Helicase enzyme is important for DNA replication because without its action, DNA replication will not proceed. The enzyme binds to the double stranded DNA molecule and move along it to separate the DNA into two individual strands (i.e. single stranded DNA molecules). Once separated, each of the single strands is prevented from rejoining by the activities of special cellular proteins known as the single-stranded DNA binding proteins (SSBs). SSBs ensure that the single strands of DNA are kept separated after separation. The unwinding of the double helix of the DNA result in the formation of a Y-shaped structure known as the replication fork as shown in Figure 1. It is noteworthy that each of the separated DNA single strands conserves and carries the genetic information encoded in the original double stranded parent DNA, and they also act as templates to direct the sequence of genetic information in the new strands. After unwinding, the two strands generated are known as the leading strand and the lagging strand respectively. The replication of the leading strand proceeds continuously because it possesses an exposed 3′ end to which nucleotides (e.g. dNTPs) are easily added in a complementary manner; and DNA replication in the leading strand or new daughter strand proceeds in the 5′-3′ direction.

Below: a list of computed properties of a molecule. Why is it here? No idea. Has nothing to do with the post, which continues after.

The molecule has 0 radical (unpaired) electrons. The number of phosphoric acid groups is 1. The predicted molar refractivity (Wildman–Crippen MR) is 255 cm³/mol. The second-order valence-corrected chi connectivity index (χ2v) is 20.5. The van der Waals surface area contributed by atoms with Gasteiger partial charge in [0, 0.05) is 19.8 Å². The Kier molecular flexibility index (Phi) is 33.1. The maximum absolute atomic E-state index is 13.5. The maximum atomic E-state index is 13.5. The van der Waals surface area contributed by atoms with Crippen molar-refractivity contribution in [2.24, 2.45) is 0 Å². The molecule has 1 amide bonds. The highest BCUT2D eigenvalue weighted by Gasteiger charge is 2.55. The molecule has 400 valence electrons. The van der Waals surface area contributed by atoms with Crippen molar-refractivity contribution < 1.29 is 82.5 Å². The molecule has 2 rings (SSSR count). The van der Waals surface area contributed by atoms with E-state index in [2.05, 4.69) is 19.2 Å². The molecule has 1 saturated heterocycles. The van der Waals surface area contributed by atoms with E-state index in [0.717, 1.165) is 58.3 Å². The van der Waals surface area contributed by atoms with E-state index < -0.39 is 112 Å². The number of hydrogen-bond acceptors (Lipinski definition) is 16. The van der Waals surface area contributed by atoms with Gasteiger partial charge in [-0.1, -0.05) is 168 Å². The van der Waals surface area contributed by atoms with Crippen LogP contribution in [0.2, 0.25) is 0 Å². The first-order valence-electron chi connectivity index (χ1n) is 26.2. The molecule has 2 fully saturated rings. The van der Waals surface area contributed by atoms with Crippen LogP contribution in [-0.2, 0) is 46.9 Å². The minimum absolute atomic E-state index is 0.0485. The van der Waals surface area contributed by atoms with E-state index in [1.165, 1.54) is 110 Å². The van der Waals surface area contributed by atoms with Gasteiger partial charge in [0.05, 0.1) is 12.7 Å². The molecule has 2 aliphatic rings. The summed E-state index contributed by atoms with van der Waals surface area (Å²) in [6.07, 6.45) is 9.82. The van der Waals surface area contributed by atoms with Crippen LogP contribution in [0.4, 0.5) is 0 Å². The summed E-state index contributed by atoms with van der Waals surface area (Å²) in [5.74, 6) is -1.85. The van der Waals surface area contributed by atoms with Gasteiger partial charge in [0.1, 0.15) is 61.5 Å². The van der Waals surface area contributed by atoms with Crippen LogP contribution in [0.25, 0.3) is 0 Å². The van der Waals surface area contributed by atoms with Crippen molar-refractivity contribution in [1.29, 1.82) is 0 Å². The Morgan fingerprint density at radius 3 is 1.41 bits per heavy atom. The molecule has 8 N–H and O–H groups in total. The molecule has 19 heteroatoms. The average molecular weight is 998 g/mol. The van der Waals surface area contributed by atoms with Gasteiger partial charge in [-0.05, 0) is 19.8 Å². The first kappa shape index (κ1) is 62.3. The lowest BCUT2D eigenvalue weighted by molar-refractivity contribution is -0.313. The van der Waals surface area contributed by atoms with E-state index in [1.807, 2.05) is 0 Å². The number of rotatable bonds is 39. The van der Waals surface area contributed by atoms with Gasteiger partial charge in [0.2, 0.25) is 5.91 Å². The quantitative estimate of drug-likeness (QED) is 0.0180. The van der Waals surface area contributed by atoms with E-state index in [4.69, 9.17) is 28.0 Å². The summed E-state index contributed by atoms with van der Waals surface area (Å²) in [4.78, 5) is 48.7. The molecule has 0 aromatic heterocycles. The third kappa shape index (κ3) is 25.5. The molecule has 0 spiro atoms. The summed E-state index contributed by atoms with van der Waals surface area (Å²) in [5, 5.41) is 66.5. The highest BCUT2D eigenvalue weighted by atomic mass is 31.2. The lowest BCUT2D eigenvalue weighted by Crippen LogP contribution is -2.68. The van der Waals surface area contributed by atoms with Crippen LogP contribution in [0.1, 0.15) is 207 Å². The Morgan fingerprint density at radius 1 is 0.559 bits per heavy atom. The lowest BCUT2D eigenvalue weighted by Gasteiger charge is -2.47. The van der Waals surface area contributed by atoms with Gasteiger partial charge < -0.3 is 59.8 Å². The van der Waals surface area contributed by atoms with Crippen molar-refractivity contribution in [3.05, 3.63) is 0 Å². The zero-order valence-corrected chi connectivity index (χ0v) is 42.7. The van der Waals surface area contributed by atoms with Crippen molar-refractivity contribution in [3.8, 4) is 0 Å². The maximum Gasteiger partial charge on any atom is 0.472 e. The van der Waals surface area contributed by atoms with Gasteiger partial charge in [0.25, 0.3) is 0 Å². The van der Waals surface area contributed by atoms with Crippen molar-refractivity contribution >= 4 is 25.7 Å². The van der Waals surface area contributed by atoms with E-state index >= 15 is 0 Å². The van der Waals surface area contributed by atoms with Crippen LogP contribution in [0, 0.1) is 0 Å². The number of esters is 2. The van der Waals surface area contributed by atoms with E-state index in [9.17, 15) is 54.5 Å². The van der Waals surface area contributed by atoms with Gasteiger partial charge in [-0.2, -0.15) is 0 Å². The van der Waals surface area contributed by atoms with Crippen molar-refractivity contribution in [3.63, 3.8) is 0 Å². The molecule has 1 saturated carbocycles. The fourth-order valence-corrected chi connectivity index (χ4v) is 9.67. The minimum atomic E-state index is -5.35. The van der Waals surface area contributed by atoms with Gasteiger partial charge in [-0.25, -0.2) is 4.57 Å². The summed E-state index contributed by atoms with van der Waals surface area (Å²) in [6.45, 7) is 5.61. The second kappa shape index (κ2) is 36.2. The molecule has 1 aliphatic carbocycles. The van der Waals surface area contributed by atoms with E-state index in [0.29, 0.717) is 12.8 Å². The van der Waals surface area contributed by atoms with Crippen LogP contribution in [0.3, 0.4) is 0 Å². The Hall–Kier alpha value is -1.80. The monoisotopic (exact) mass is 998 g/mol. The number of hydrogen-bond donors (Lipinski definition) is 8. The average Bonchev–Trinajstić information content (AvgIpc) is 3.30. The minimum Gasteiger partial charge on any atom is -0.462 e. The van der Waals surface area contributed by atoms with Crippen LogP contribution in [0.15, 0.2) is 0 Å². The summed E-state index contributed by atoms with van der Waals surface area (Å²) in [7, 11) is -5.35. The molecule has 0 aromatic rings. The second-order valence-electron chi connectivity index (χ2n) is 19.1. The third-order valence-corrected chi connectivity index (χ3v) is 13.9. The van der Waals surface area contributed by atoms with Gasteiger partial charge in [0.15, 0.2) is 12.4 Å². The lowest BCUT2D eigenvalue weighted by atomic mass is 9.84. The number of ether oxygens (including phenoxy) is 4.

DNA polymerase enzyme (e.g. DNA polymerase III) directs the synthesis of the leading strand in a continuous manner by the formation of phosphodiester bonds between the newly synthesized double stranded DNA. A short RNA primer (formed by RNA polymerase or primase) that is complementary to the parent DNA strand is required for the successful activity of DNA polymerase III in extended the DNA strand in a continuous fashion. DNA synthesis or replication can only occur in the 5′-3′ direction, but this is not the case for the other strand of the replication fork known as the lagging strand. Replication of nucleic acid molecules in the 3′-5′ direction is not possible. The replication of the lagging strand proceeds in a discontinuous manner and in a 3′-5′ direction in short fragments known as the Okazaki fragments. These short fragments of DNA (i.e. the Okazaki fragments) are joined together to form a complete DNA strand by the activities of DNA polymerase I and DNA ligase enzymes.